EPPING, N.D. - In 2013, a new neighborhood was being built in Epping and times couldn't have been better. But now, that same area is up for auction.
An auction is a fast way to sell property, but not everyone at the Epping Ranch Auction thought they would add to their portfolio.
“I had no intentions to buy anything,” says Charles Camp, auction participant.
Charles Camp helped build the Epping Ranch subdivision and was hoping to get work out of the deal, but the price was too good to pass up.
“They were adjacent to my house, I figured why not,” says Camp.
The auction consisted of condo units along with improved and unimproved lots. The homes were sold for more than $42,000 but that price is subject to seller's approval. The improved single-family lots sold for a couple of thousands of dollars each.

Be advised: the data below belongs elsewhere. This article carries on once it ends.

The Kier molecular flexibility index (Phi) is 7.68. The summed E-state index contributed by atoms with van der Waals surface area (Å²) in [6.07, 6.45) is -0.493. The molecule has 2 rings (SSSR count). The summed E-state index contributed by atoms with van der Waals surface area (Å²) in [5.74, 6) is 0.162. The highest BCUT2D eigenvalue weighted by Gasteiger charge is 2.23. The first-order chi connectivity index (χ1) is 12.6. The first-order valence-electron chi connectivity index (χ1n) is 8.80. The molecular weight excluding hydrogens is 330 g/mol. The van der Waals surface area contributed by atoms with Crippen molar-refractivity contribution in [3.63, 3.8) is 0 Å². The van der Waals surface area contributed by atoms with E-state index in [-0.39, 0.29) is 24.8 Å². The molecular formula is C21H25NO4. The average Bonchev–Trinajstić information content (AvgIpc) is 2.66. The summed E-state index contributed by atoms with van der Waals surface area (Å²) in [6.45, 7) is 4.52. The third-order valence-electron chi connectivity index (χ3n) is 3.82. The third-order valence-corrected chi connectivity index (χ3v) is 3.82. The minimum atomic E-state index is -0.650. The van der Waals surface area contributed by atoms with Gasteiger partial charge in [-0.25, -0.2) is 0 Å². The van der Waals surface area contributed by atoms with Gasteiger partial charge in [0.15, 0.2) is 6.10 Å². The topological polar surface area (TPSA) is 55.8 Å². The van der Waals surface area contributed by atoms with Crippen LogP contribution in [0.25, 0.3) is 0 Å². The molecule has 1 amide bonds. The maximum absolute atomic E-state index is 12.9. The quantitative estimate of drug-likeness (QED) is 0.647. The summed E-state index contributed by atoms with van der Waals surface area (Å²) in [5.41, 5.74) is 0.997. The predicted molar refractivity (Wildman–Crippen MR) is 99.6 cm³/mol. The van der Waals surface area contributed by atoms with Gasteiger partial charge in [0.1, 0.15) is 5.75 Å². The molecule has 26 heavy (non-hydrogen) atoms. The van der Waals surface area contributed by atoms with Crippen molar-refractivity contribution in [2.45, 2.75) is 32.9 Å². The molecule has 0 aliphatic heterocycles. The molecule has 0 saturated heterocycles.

“The developer basically thought their investment dollars were stagnating here, so they were helpful to move the money to developments in California,” says Ron Rauch, Epping Ranch.
Williams and Williams also auctioned off Halliburton’s property couple of months ago, but it’s difficult to compare the two auctions.
“This properties does not have as many amenities as the Williston property did," say Monte Lowderman, Williams & Williams Auctioneer.
Towards the end of the auction, Lowderman stopped the auction of the undeveloped lots because he says participants weren't willing to pay enough.
“I was glad to see that happen. The owner doesn’t need to give them away, he is not desperate like that. That would have been crazy of him to give it up that way,” says Camp.
Like many landowners in the Bakken, an oil rebound can’t come fast enough. Twenty-five people participated in the auction.